I have a personal tradition I'd like to share. Each year on Ash Wednesday I go home from our solemn evening service of ashes and before retiring for the night, I wash my face and put away my electric razor until Easter.
I do not shave for 40 days.
I do not give up chocolate, meat, salad dressing or any of the other significant penitential offerings I've heard proclaimed now that I'm paying attention to them. I just quit shaving.
I'm not a great beard-grower, but within a week people begin to notice and comment, "What's this?" stroking their own chins between thumb and forefinger.
My original response drew chuckles and grins, heads shaking in disbelief: What a goof. He gave up shaving for Lent. "So whose sacrifice is that, your wife's?"
I'll admit, the first time I did this, it was a fun thing to do. I relished the extra five minutes I gained each morning. My minor sense of rebellion at a job in a large corporation was somewhat satisfying. It was also fun to hear the painful protestations from my wife and daughter when I started to look scruffy or attempted to kiss their cheeks. It was fun, but I didn't mean for it to be funny.
And something else happened.
Each morning, groggy and unclear, I wander into the bathroom for a drink of water, look into the mirror and remember, "Oh yeah, it's Lent." Forty days is really long one day at a time when wandering in the wilderness, tempted and suffering as Jesus was, which is the point of all of this.
As Martin Luther said: "Original sin is in us, like the beard. We are shaved today and look clean, and have a smooth chin; tomorrow our beard has grown again, nor does it cease growing while we remain on earth."
I can shave my beard, but the hair returns to remind me each day. And so I go through life "shaving" and failing, then shaving again.
We go a bit public at this time of year on Ash Wednesday — those of us who receive an imposition of ashes at a morning service and then go through the day with their Christianity proclaimed on their foreheads, sensing the glances from passing strangers and feeling a little self-conscious. Now imagine leaving the mark of the cross on your head for a month and a half. Yes, imagine giving up washing your forehead for Lent!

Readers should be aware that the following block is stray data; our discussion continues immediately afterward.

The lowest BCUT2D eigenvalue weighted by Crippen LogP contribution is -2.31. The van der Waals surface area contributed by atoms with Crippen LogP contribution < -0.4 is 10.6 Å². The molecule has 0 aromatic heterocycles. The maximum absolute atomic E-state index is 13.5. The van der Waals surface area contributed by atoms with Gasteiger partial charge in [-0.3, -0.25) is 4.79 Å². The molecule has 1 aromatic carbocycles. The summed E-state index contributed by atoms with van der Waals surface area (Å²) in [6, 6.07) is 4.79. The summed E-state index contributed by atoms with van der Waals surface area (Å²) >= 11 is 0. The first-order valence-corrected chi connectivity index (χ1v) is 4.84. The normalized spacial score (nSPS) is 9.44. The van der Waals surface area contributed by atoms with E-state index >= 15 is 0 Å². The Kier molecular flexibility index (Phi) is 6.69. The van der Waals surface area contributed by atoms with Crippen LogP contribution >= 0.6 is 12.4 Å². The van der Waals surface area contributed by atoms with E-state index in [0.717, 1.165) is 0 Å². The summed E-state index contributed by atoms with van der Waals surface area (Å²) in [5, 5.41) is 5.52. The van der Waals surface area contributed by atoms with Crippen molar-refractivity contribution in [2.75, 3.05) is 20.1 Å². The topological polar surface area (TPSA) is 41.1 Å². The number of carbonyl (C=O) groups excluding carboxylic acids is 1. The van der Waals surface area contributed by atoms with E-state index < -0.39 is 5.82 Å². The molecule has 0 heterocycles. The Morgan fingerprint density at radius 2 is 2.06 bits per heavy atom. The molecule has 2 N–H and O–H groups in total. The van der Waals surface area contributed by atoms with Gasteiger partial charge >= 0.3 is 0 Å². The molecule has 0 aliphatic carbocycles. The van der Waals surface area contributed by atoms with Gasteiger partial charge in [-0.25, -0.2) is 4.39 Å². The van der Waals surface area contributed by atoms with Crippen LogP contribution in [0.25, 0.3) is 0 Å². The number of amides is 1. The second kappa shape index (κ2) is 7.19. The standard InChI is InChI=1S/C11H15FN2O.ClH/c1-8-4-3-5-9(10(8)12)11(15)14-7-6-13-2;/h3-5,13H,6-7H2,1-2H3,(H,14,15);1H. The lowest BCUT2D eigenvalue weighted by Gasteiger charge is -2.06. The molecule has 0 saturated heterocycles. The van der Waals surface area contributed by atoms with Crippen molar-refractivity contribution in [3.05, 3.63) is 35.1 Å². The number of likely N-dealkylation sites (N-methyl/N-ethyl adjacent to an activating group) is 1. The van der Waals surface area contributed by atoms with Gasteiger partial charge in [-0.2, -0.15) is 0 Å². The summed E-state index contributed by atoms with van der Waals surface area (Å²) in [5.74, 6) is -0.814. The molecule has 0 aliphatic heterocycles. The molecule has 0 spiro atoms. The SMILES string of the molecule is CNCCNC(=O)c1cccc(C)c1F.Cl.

In his final days, during torture and humiliation, Jesus experienced a lesser known indignity mentioned in Isaiah 50:6: "I gave my back to those who struck me, and my cheeks to those who pulled out the beard; I did not hide my face from insult and spitting."
Honestly, I can't wait to shave. I hate having hair on my face. It feels like cobwebs and spiders crawling on my cheeks. As the hair lengthens it begins to annoy my lips and curl into the sides of my mouth. So if I must be sacrificing something, consider it my comfort.
And I've taken a different approach. Now when people grin at my beard and ask about it, I say, "It's a daily reminder of Christ's suffering in the wilderness."
As you might imagine, that gets a very different response — one I hope results not in laughter but in thoughtful reflection or even in prayer, thoughts of the season and of the sacrifice that was made for us.
Check out this week's articles:
Return trip: (right) God gives us a chance to start over on our path to Lent.
Lenten nest: What will you add to these 40 days of waiting for new life?Online Lent.
Also: Communicating hope.
This week on our blog:
Sonia Solomonson (right) blogs about leaving a legacy.
Julie Sevig blogs about seniors confirming their faith.
Andrea Pohlmann blogs about spiritual help in hard times.
Tell us! Communicating hope
How are you communicating hope in these hard economic times? Pastors, are your preaching and pastoral care changing—and if so, how? Lay people, how are you caring for friends, family, neighbors and colleagues
in word and deed? Is there a silver lining to this dark cloud? Respond (300 words maximum) to firstname.lastname@example.org or to her at The Lutheran, 8765 W. Higgins Rd., Chicago IL 60631 by March 10. Please include your name, congregation, city and state.
Or respond online ...
The February issue of The Little Lutheran has arrived!
Don't let them miss another issue.
The Little Lutheran helps children 6 and younger learn about God's love for them and the world in which they live. It teaches them about Jesus, their friend and savior.
Adults, you will want this for the children in your life. Pastors and congregations, you will want this for education and evangelism. See how you can subscribe for nearly half the price.
Introducing The Little Christian
For grandparents, godparents and others whose little ones age 6 and younger aren't Lutheran, give a subscription to The Little Christian. Launched in January 2009, this has the same great content as The Little Lutheran and is available at the same price: $24.95 for a one year subscription, $45 for two and $59 for three. Or the low rate of $12.95 per subscription if you join with friends to order six or more (one billing but multiple mailing addresses). Tell your friends in our full-communion and ecumenical partner churches, too. Visit www.thelittlechristian.org or call 800-328-4648.
Subscribe to The Lutheran magazine:
Did you know: An individual subscription to The Lutheran magazine is only $17.95 a year and includes a Web membership at no additional cost.
For only $17.95 you'll receive 12 issues of The Lutheran magazine in your mailbox. You'll also receive access to back issues' articles since 1996 and unlimited study guide downloads (regularly $3.50 each) at http://www.thelutheran.org//.
(Congregational subscriptions begin at $7.95 and include Web memberships. Call Augsburg Fortress, Publishers, for details about our congregational plans. 800-328-4648.)
Subscribe to The Lutheran ...
© 2014 Augsburg Fortress, Publishers